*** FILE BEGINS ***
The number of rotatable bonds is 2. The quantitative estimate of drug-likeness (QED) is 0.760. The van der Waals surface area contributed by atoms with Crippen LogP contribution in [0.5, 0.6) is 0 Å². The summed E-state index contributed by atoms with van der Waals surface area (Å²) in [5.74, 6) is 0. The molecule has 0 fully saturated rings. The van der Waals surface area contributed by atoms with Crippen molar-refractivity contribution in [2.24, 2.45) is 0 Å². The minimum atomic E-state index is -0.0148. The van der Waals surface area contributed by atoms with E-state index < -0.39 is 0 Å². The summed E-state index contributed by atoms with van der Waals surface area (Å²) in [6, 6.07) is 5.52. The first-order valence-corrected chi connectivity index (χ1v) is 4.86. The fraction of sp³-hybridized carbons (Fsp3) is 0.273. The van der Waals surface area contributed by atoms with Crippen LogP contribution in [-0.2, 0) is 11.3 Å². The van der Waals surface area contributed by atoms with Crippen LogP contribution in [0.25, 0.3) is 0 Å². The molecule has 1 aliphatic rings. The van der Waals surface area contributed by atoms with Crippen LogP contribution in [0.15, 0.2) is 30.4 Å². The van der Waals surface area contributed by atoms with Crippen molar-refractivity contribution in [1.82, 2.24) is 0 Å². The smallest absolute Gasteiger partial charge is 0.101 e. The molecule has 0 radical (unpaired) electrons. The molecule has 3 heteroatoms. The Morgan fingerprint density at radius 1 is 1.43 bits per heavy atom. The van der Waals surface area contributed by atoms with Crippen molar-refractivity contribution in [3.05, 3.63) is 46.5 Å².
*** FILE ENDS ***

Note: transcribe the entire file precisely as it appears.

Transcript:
The number of rotatable bonds is 2. The quantitative estimate of drug-likeness (QED) is 0.760. The van der Waals surface area contributed by atoms with Crippen LogP contribution in [0.5, 0.6) is 0 Å². The summed E-state index contributed by atoms with van der Waals surface area (Å²) in [5.74, 6) is 0. The molecule has 0 fully saturated rings. The van der Waals surface area contributed by atoms with Crippen molar-refractivity contribution in [2.24, 2.45) is 0 Å². The minimum atomic E-state index is -0.0148. The van der Waals surface area contributed by atoms with E-state index < -0.39 is 0 Å². The summed E-state index contributed by atoms with van der Waals surface area (Å²) in [6, 6.07) is 5.52. The first-order valence-corrected chi connectivity index (χ1v) is 4.86. The fraction of sp³-hybridized carbons (Fsp3) is 0.273. The van der Waals surface area contributed by atoms with Crippen LogP contribution in [-0.2, 0) is 11.3 Å². The van der Waals surface area contributed by atoms with Crippen LogP contribution in [0.25, 0.3) is 0 Å². The molecule has 1 aliphatic rings. The van der Waals surface area contributed by atoms with Crippen LogP contribution in [0.15, 0.2) is 30.4 Å². The van der Waals surface area contributed by atoms with Crippen molar-refractivity contribution in [1.82, 2.24) is 0 Å². The smallest absolute Gasteiger partial charge is 0.101 e. The molecule has 0 radical (unpaired) electrons. The molecule has 3 heteroatoms. The Morgan fingerprint density at radius 1 is 1.43 bits per heavy atom. The van der Waals surface area contributed by atoms with Crippen molar-refractivity contribution in [3.05, 3.63) is 46.5 Å².